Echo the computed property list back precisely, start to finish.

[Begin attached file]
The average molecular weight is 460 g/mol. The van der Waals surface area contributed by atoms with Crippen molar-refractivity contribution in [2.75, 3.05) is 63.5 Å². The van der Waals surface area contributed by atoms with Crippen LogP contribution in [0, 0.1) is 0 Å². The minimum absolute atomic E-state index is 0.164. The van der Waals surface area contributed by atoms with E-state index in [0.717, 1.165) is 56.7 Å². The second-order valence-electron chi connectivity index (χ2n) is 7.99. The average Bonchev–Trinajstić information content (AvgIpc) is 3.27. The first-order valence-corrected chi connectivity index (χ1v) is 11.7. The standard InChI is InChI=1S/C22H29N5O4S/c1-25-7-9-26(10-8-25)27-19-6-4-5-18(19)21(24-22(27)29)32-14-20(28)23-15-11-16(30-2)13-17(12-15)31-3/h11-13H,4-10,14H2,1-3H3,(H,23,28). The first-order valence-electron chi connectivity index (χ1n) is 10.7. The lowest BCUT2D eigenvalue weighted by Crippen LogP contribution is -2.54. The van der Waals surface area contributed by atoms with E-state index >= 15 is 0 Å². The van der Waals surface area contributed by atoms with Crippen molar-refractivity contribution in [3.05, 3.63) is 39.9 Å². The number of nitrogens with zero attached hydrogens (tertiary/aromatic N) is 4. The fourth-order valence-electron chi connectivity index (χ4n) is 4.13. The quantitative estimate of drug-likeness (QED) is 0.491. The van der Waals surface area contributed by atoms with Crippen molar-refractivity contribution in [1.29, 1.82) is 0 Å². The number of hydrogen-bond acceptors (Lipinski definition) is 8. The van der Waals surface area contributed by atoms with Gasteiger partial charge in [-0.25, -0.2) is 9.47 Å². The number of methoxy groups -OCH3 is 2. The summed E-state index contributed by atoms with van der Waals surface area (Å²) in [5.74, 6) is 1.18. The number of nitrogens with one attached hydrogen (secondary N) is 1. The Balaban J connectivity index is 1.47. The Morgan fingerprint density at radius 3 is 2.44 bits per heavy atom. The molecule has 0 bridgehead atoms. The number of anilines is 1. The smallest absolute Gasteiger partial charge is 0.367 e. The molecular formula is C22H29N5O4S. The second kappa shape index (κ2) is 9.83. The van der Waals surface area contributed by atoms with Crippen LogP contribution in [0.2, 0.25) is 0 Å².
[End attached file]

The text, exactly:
The average molecular weight is 460 g/mol. The van der Waals surface area contributed by atoms with Crippen molar-refractivity contribution in [2.75, 3.05) is 63.5 Å². The van der Waals surface area contributed by atoms with Crippen LogP contribution in [0, 0.1) is 0 Å². The minimum absolute atomic E-state index is 0.164. The van der Waals surface area contributed by atoms with E-state index in [0.717, 1.165) is 56.7 Å². The second-order valence-electron chi connectivity index (χ2n) is 7.99. The average Bonchev–Trinajstić information content (AvgIpc) is 3.27. The first-order valence-corrected chi connectivity index (χ1v) is 11.7. The standard InChI is InChI=1S/C22H29N5O4S/c1-25-7-9-26(10-8-25)27-19-6-4-5-18(19)21(24-22(27)29)32-14-20(28)23-15-11-16(30-2)13-17(12-15)31-3/h11-13H,4-10,14H2,1-3H3,(H,23,28). The first-order valence-electron chi connectivity index (χ1n) is 10.7. The lowest BCUT2D eigenvalue weighted by Crippen LogP contribution is -2.54. The van der Waals surface area contributed by atoms with E-state index >= 15 is 0 Å². The van der Waals surface area contributed by atoms with Crippen molar-refractivity contribution in [3.05, 3.63) is 39.9 Å². The number of nitrogens with zero attached hydrogens (tertiary/aromatic N) is 4. The fourth-order valence-electron chi connectivity index (χ4n) is 4.13. The quantitative estimate of drug-likeness (QED) is 0.491. The van der Waals surface area contributed by atoms with Crippen molar-refractivity contribution in [1.29, 1.82) is 0 Å². The number of hydrogen-bond acceptors (Lipinski definition) is 8. The van der Waals surface area contributed by atoms with Gasteiger partial charge in [-0.25, -0.2) is 9.47 Å². The number of methoxy groups -OCH3 is 2. The summed E-state index contributed by atoms with van der Waals surface area (Å²) in [5.74, 6) is 1.18. The number of nitrogens with one attached hydrogen (secondary N) is 1. The Balaban J connectivity index is 1.47. The Morgan fingerprint density at radius 3 is 2.44 bits per heavy atom. The molecule has 0 bridgehead atoms. The number of anilines is 1. The smallest absolute Gasteiger partial charge is 0.367 e. The molecular formula is C22H29N5O4S. The second kappa shape index (κ2) is 9.83. The van der Waals surface area contributed by atoms with Crippen LogP contribution in [0.2, 0.25) is 0 Å².